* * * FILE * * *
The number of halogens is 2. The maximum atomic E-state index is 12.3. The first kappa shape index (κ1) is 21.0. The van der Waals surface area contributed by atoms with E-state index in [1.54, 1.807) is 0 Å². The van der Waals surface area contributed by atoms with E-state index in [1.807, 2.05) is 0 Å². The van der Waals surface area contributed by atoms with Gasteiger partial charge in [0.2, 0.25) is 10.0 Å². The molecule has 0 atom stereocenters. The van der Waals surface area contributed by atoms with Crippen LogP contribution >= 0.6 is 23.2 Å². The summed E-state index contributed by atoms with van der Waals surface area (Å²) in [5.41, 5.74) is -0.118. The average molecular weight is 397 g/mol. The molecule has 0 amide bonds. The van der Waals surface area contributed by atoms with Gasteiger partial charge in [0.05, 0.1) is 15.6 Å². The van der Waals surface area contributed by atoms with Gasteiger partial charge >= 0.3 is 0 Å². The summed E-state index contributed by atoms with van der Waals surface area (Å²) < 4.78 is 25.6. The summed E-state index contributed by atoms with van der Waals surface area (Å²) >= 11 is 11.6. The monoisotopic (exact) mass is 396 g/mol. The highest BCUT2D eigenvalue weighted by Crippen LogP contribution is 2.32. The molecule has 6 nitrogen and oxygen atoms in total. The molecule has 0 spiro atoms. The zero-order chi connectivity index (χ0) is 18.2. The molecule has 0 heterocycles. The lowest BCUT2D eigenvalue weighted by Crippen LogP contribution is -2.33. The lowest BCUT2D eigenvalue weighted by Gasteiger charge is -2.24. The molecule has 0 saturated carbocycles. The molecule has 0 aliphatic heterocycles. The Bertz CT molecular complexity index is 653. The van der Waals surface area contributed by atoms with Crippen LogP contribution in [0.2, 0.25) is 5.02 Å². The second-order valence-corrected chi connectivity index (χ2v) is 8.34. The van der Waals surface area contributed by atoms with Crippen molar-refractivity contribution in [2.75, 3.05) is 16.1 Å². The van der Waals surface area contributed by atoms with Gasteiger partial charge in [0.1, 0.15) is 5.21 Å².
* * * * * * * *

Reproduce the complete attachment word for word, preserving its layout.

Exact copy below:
The number of halogens is 2. The maximum atomic E-state index is 12.3. The first kappa shape index (κ1) is 21.0. The van der Waals surface area contributed by atoms with E-state index in [1.54, 1.807) is 0 Å². The van der Waals surface area contributed by atoms with E-state index in [1.807, 2.05) is 0 Å². The van der Waals surface area contributed by atoms with Gasteiger partial charge in [0.2, 0.25) is 10.0 Å². The molecule has 0 atom stereocenters. The van der Waals surface area contributed by atoms with Crippen LogP contribution >= 0.6 is 23.2 Å². The summed E-state index contributed by atoms with van der Waals surface area (Å²) in [5.41, 5.74) is -0.118. The average molecular weight is 397 g/mol. The molecule has 0 amide bonds. The van der Waals surface area contributed by atoms with Gasteiger partial charge in [0.05, 0.1) is 15.6 Å². The van der Waals surface area contributed by atoms with Gasteiger partial charge >= 0.3 is 0 Å². The summed E-state index contributed by atoms with van der Waals surface area (Å²) < 4.78 is 25.6. The summed E-state index contributed by atoms with van der Waals surface area (Å²) >= 11 is 11.6. The monoisotopic (exact) mass is 396 g/mol. The highest BCUT2D eigenvalue weighted by Crippen LogP contribution is 2.32. The molecule has 6 nitrogen and oxygen atoms in total. The molecule has 0 spiro atoms. The zero-order chi connectivity index (χ0) is 18.2. The molecule has 0 heterocycles. The lowest BCUT2D eigenvalue weighted by Crippen LogP contribution is -2.33. The lowest BCUT2D eigenvalue weighted by Gasteiger charge is -2.24. The molecule has 0 saturated carbocycles. The molecule has 0 aliphatic heterocycles. The Bertz CT molecular complexity index is 653. The van der Waals surface area contributed by atoms with Crippen LogP contribution in [0.2, 0.25) is 5.02 Å². The second-order valence-corrected chi connectivity index (χ2v) is 8.34. The van der Waals surface area contributed by atoms with Crippen molar-refractivity contribution in [2.75, 3.05) is 16.1 Å². The van der Waals surface area contributed by atoms with Gasteiger partial charge in [0.1, 0.15) is 5.21 Å².